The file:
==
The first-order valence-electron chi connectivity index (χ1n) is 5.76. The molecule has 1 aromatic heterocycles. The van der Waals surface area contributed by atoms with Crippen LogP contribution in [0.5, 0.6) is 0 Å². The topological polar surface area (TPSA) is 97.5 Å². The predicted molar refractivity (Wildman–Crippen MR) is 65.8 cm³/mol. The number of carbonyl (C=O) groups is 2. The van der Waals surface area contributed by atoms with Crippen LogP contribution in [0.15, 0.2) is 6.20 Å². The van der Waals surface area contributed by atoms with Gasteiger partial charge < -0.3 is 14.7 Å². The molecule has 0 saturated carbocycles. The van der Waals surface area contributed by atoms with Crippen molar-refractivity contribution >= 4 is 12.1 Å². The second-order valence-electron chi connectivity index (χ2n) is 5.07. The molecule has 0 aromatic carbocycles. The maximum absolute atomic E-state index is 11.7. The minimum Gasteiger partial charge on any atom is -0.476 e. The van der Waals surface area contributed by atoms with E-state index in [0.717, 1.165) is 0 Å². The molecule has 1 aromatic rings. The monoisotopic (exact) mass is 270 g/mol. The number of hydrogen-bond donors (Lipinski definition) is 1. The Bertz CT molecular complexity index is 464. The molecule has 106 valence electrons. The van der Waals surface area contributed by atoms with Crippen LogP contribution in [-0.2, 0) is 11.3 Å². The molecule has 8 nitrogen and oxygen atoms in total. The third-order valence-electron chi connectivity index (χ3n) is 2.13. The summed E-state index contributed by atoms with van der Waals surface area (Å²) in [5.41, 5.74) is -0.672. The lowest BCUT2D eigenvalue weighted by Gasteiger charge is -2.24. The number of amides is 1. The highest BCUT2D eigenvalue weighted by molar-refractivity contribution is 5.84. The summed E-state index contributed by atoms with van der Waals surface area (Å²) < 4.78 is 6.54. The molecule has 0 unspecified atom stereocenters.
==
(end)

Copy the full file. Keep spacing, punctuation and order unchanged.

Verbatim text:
The first-order valence-electron chi connectivity index (χ1n) is 5.76. The molecule has 1 aromatic heterocycles. The van der Waals surface area contributed by atoms with Crippen LogP contribution in [0.5, 0.6) is 0 Å². The topological polar surface area (TPSA) is 97.5 Å². The predicted molar refractivity (Wildman–Crippen MR) is 65.8 cm³/mol. The number of carbonyl (C=O) groups is 2. The van der Waals surface area contributed by atoms with Crippen LogP contribution in [0.15, 0.2) is 6.20 Å². The van der Waals surface area contributed by atoms with Gasteiger partial charge < -0.3 is 14.7 Å². The molecule has 0 saturated carbocycles. The van der Waals surface area contributed by atoms with Crippen molar-refractivity contribution >= 4 is 12.1 Å². The second-order valence-electron chi connectivity index (χ2n) is 5.07. The molecule has 0 aromatic carbocycles. The maximum absolute atomic E-state index is 11.7. The minimum Gasteiger partial charge on any atom is -0.476 e. The van der Waals surface area contributed by atoms with E-state index in [0.717, 1.165) is 0 Å². The molecule has 1 aromatic rings. The monoisotopic (exact) mass is 270 g/mol. The number of hydrogen-bond donors (Lipinski definition) is 1. The Bertz CT molecular complexity index is 464. The molecule has 106 valence electrons. The van der Waals surface area contributed by atoms with Crippen LogP contribution in [-0.2, 0) is 11.3 Å². The molecule has 8 nitrogen and oxygen atoms in total. The third-order valence-electron chi connectivity index (χ3n) is 2.13. The summed E-state index contributed by atoms with van der Waals surface area (Å²) in [5.41, 5.74) is -0.672. The lowest BCUT2D eigenvalue weighted by Gasteiger charge is -2.24. The number of amides is 1. The highest BCUT2D eigenvalue weighted by molar-refractivity contribution is 5.84. The summed E-state index contributed by atoms with van der Waals surface area (Å²) < 4.78 is 6.54. The molecule has 0 unspecified atom stereocenters.